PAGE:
A park made of the ashes of 6,000 Covid victims has been hailed as an environmentally friendly way to pay tribute to those who died in India’s second wave.
When Bhadbhada Vishram Ghat crematorium in Bhopal began burning 100 to 150 bodies a day at the peak of the country’s outbreak, it quickly became overwhelmed with urns.
Most of the ashes went uncollected by family members leaving manager Mamtesh Sharma, 51, concerned about space.
In accordance with Hindu tradition, the usual course of action would have been to scatter them into the nearby Narmada river as part of a cremation ritual.
But Sharma did not want to pollute the waters with such a huge quantity of ash in one go.
“At the height of the second wave after we had been burning 100 to 150 bodies a day, we had to keep making space,” he told South China Morning Post.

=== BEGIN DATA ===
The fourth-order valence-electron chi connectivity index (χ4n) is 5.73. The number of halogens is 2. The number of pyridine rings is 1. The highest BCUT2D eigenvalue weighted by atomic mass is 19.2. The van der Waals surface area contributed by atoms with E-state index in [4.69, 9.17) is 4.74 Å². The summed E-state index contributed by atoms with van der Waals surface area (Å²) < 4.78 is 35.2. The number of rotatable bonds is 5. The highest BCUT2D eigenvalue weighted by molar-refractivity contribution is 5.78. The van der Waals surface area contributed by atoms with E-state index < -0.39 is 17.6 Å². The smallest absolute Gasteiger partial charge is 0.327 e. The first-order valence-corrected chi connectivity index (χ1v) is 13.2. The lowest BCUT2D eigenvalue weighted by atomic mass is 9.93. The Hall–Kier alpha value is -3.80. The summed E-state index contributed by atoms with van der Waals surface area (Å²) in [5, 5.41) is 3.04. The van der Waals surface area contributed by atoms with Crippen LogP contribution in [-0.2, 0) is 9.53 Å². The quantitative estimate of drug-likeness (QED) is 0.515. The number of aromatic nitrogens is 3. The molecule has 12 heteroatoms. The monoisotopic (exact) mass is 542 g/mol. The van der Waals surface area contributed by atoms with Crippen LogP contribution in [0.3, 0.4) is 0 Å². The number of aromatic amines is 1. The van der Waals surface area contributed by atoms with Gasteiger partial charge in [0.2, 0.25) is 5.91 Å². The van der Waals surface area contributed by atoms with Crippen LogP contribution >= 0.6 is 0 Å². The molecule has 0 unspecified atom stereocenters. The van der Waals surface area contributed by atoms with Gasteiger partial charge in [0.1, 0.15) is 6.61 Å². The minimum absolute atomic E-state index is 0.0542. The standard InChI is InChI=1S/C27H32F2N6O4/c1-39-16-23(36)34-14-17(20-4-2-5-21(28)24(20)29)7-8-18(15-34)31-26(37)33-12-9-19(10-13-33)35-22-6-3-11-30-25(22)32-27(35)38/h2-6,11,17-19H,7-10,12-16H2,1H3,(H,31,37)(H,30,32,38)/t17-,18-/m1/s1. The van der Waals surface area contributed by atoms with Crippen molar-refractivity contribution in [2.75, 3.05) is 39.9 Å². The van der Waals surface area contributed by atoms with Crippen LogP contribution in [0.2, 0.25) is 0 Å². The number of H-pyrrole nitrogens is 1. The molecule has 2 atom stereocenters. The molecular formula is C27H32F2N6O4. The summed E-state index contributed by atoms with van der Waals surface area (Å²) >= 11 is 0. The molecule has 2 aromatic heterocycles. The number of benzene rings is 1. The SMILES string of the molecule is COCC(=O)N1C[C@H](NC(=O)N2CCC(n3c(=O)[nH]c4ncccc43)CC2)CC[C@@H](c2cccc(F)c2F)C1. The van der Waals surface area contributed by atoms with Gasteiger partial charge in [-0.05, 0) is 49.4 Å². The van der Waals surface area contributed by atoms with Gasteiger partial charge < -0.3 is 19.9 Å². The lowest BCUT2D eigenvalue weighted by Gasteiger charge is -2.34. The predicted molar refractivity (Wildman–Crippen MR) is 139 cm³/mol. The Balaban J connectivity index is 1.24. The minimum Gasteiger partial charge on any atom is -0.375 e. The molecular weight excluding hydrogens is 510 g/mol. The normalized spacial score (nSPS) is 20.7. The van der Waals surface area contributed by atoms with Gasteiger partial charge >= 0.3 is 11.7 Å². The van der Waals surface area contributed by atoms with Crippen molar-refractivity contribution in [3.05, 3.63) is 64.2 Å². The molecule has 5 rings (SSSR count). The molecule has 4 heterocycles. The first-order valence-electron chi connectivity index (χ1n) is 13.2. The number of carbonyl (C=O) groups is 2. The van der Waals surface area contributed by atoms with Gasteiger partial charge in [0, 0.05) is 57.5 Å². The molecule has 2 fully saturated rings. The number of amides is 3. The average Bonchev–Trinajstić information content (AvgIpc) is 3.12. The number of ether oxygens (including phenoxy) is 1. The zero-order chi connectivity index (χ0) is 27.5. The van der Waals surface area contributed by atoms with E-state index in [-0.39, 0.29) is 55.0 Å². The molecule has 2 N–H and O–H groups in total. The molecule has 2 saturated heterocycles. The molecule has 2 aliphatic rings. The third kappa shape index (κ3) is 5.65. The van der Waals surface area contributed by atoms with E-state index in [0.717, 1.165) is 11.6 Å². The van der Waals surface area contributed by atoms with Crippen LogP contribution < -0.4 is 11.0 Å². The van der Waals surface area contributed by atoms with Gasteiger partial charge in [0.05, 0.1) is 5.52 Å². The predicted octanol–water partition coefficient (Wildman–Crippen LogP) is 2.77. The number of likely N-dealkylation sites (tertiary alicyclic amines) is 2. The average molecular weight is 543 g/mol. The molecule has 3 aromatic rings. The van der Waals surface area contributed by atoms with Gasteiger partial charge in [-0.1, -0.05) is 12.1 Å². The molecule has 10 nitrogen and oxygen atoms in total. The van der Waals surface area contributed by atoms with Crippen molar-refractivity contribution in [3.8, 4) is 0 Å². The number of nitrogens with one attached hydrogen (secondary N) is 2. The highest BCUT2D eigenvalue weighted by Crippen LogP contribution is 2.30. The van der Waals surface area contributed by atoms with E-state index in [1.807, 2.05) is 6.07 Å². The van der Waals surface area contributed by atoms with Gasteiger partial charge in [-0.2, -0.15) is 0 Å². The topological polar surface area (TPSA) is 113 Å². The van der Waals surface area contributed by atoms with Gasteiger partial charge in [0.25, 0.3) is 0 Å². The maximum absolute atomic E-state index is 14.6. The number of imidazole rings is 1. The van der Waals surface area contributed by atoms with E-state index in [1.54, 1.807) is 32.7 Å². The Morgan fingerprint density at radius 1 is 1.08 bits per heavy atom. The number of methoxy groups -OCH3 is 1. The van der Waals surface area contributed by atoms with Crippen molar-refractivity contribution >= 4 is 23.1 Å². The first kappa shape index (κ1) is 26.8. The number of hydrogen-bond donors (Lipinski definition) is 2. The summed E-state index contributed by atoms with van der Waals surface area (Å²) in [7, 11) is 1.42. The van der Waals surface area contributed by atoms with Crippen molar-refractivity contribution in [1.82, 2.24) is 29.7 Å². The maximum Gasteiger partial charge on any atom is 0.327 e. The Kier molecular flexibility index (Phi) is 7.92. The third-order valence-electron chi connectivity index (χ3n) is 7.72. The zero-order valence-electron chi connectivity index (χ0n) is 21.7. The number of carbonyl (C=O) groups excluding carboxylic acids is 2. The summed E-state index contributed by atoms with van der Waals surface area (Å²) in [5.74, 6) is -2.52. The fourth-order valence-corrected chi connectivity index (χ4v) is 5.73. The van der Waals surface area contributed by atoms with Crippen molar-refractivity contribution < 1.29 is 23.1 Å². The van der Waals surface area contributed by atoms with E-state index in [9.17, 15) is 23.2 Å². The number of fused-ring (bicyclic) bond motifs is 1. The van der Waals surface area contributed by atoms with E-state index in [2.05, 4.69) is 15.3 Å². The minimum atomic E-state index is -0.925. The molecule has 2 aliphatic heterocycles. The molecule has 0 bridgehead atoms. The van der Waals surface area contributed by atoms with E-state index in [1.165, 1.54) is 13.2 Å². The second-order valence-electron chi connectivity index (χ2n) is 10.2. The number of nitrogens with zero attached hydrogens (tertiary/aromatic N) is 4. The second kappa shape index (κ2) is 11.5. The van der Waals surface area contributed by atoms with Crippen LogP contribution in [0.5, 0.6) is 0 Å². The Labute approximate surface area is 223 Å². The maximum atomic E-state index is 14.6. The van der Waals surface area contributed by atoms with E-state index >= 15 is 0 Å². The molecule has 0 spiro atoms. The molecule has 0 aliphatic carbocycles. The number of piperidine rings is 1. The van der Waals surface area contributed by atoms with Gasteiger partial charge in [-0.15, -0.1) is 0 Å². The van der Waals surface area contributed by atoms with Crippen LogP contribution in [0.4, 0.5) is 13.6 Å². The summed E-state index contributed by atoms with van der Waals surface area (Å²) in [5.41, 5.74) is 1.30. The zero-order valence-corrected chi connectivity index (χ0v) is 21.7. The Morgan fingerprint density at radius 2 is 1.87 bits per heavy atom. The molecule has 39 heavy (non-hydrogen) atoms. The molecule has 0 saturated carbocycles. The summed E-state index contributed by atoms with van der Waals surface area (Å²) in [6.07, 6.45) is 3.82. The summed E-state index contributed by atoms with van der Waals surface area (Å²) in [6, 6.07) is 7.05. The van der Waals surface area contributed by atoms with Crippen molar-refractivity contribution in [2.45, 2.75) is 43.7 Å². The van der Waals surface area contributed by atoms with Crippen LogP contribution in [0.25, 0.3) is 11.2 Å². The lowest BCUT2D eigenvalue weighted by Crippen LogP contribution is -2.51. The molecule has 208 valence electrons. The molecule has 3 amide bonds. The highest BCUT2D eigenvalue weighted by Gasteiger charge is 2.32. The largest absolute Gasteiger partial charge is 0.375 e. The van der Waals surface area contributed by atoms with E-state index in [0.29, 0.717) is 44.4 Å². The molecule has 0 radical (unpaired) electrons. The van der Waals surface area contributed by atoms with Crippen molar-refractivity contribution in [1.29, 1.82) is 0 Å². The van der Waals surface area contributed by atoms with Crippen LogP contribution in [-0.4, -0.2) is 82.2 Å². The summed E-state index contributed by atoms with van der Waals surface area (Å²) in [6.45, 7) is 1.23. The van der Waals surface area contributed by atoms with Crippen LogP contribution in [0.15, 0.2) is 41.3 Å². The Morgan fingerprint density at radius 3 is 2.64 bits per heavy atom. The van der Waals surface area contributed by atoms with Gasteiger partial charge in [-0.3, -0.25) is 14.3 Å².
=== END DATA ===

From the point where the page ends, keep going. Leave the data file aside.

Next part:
“We added more and more lockers in which we keep the urns. Once we made space for 500 lockers. Then we added another locker room. Now there isn’t any space left but we need space for other cremations.
The solution Sharma came up with instead was to mix the ashes with soil, sand, wood sawdust, and cow dung spread them across the 12,000 sq ft of nearby wasteland.
The stretch of land has now been transformed into a memorial park where visitors can pay respects to the dead.
Last week, Hindu priests chanted prayers and draped orange marigolds over some of the urns before mixing the ashes into the ground.
Soon hundreds of saplings will be planted using the Japanese Miyawaki technique, in which seeds are sown very close together to create dense woods.
Sharma said many residents in the city have reached out to him offering to help with planting the saplings over the coming months.
He hopes the park will be a place where people can go to reflect peacefully on the past year and pay their respects to the dead.
It comes after the country’s crippling second wave forced families to perform rushed and undignified last rites for their loves ones.
At its peak, India was recording 400,000 infections a day and more than 4,000 deaths a day.